Oct 15, 2019

Fortnite returns after 2-day blackout with makeover, updates

Photo: Bartosz Siedlik/AFP via Getty Images

Developer Epic Games has revamped Fortnite, calling its update "Chapter 2," and adding an uncharted map, new gameplay features and a full makeover after its universe was sucked into a virtual black hole on Sunday, the Verge reports.

Background: Chapter 2 is the popular video game's first progression since it launched its controversial Season X at the beginning of August. Before Tuesday morning's reveal, Fortnite underwent a 2-day, in-game event that destroyed its original island landscape.

Between the lines: Players grew frustrated with Fortnite over the past several months when the game drifted away from its roots as a pseudo-social gathering place and began catering to a more competitive audience. That dissatisfaction was at least part to blame for revenue falling by 52% from the second quarter of 2018 to 2019, per Dot eSports.

As grievances grew and numbers took a turn for the worse, Fortnite's competition expanded as well.

  • Activision's "Call of Duty" launched a mobile version on Oct. 1 that attracted 125 million unique downloads, Reuters reports.
  • Since Call of Duty's launch in 2017, consumer spending on Fortnite has fallen 23%.

The big picture: Chapter 2 is Epic's way of generating new buzz for the game, and attracting new fans. More than 5.5 million people tuned into the demoltion of Fortnite's map via video stream. Millions of others logged on to Fortnite servers to view the event from inside the game.

Go deeper: Fortnite: The hot, new social network

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Coronavirus dashboard

Illustration: Aïda Amer/Axios

  1. Global: Total confirmed cases as of 7 p.m. ET: 5,383,582 — Total deaths: 344,077 — Total recoveries — 2,158,031Map.
  2. U.S.: Total confirmed cases as of 7 p.m. ET: 1,640,972 — Total deaths: 97,679 — Total recoveries: 366,736 — Total tested: 14,163,195Map.
  3. World: White House announces travel restrictions on Brazil, coronavirus hotspot in Southern Hemisphere Over 100 coronavirus cases in Germany tied to single day of church services — Boris Johnson backs top aide amid reports that he broke U.K. lockdown while exhibiting symptoms.
  4. Public health: Officials are urging Americans to wear masks headed into Memorial Day weekend Report finds "little evidence" coronavirus under control in most statesHurricanes, wildfires, the flu could strain COVID-19 response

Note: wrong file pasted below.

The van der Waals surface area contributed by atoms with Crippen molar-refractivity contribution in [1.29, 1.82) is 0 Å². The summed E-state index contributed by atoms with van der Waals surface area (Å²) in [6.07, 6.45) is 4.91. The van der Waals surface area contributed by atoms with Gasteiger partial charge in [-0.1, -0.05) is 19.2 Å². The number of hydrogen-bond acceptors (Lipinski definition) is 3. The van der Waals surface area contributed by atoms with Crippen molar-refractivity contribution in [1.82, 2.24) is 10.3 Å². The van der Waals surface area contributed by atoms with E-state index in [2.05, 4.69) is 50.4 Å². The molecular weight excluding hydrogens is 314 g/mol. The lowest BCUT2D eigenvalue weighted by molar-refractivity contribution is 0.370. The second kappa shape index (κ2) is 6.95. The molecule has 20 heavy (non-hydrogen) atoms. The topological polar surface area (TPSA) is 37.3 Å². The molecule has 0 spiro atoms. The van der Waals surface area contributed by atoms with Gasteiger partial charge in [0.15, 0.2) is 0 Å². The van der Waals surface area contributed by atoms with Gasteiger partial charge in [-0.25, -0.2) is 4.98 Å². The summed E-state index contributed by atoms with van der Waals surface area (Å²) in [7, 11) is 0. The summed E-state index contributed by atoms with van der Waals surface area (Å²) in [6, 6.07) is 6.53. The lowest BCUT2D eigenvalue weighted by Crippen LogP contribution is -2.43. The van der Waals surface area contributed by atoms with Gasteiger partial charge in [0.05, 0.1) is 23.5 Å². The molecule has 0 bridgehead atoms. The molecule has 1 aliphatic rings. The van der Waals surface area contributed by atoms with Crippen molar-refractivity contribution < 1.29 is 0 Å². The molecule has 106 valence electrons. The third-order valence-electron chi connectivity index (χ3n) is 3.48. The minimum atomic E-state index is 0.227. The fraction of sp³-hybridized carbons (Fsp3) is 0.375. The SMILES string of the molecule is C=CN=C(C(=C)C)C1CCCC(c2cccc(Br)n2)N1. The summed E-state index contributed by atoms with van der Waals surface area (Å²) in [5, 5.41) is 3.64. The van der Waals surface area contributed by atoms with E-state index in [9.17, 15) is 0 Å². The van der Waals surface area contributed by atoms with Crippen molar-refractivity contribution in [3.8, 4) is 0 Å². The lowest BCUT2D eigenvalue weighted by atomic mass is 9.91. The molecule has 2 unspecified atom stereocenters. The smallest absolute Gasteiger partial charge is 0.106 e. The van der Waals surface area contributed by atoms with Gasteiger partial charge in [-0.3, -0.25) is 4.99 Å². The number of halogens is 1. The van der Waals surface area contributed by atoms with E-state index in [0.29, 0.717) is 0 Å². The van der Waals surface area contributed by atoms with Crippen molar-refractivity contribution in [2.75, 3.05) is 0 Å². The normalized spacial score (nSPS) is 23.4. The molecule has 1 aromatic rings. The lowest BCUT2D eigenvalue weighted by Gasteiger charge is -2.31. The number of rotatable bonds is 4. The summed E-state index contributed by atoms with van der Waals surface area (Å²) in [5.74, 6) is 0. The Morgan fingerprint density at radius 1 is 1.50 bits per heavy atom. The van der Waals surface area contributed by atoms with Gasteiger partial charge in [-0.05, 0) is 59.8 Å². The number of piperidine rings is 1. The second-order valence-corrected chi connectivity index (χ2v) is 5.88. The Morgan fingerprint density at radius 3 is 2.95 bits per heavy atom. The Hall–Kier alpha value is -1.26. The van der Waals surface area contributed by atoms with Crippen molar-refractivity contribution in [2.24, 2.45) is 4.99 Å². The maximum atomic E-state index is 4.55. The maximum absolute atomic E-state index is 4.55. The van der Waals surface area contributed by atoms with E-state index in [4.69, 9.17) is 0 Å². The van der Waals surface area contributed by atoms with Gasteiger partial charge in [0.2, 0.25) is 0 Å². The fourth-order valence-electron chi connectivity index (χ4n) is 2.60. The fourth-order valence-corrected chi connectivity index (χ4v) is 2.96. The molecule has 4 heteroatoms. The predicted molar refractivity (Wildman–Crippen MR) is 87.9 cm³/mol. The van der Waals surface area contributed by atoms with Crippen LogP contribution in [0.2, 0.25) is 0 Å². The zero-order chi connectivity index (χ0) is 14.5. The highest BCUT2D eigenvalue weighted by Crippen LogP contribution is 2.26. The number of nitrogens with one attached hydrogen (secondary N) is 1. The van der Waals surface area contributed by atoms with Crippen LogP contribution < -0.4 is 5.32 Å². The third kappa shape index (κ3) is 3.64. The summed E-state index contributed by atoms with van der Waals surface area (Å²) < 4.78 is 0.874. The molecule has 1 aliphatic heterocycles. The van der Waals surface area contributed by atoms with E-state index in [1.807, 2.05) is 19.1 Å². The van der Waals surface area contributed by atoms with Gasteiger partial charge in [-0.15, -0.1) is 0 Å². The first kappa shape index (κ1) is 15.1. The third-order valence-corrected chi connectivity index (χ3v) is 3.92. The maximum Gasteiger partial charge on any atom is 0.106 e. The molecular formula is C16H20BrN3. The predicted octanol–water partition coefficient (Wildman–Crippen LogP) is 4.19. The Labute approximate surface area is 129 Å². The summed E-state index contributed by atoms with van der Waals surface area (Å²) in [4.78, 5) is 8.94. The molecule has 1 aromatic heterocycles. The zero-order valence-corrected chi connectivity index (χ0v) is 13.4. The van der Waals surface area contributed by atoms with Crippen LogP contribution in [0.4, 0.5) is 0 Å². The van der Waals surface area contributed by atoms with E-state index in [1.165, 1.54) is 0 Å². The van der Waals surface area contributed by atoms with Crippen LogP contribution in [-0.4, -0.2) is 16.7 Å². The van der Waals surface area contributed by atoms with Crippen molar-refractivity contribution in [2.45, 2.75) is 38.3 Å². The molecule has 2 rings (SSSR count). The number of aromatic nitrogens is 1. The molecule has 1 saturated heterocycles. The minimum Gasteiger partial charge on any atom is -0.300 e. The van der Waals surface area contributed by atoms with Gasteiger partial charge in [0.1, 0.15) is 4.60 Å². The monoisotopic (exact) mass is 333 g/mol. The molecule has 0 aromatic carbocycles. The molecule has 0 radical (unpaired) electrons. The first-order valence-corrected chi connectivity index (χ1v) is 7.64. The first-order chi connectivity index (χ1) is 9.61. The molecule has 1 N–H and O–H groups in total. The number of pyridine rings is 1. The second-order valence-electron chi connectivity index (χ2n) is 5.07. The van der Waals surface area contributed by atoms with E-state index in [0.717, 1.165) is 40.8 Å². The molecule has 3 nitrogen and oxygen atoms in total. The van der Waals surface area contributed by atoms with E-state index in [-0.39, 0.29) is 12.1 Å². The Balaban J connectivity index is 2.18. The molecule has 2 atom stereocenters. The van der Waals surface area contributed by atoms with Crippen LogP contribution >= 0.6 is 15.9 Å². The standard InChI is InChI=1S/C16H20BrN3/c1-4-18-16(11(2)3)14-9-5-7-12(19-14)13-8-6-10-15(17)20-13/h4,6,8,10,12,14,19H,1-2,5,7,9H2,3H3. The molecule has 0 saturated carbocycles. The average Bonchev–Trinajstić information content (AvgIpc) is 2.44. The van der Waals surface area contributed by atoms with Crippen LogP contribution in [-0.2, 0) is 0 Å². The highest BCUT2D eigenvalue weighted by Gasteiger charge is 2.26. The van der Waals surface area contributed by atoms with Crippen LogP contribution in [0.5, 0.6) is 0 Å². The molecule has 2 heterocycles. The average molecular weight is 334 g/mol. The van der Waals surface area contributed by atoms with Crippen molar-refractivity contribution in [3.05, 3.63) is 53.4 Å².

5. Economy: White House economic adviser Kevin Hassett says it's possible the unemployment rate could still be in double digits by November's election — Public employees brace for layoffs.
  6. Federal government: Trump attacks a Columbia University study that suggests earlier lockdown could have saved 36,000 American lives.
  7. What should I do? Hydroxychloroquine questions answeredTraveling, asthma, dishes, disinfectants and being contagiousMasks, lending books and self-isolatingExercise, laundry, what counts as soap — Pets, moving and personal healthAnswers about the virus from Axios expertsWhat to know about social distancingHow to minimize your risk.
  8. Other resources: CDC on how to avoid the virus, what to do if you get it, the right mask to wear.

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Updated 25 mins ago - Politics & Policy

Federal judge strikes down Florida law requiring felons to pay fines before voting

Gov. Ron DeSantis. Photo: oe Raedle/Getty Images

A federal judge on Sunday ruled that a Florida law requiring convicted felons to pay all court fines and fees before registering to vote is unconstitutional.

Why it matters: The ruling, which will likely be appealed by state Republicans, would clear the way for hundreds of thousands of ex-felons in Florida to register to vote ahead of November's election.

White House announces new coronavirus travel restrictions on Brazil

Brazilian President Jair Bolsonaro with Trump, March 19, 2019. Photo: Jim Lo Scalzo-Pool via Getty Images

The White House announced that beginning at 11:59 pm ET on Thursday, President Trump would suspend entry of non-U.S. citizens who have been in Brazil in the past 14 days in an effort to stop the imported spread of the coronavirus.

Why it matters: Brazil has reported nearly 350,000 confirmed cases of the coronavirus — the second-most in the world behind the U.S. — and has emerged as a Southern Hemisphere hotspot as other heavily affected countries in Asia and Europe have managed to get their outbreaks under control.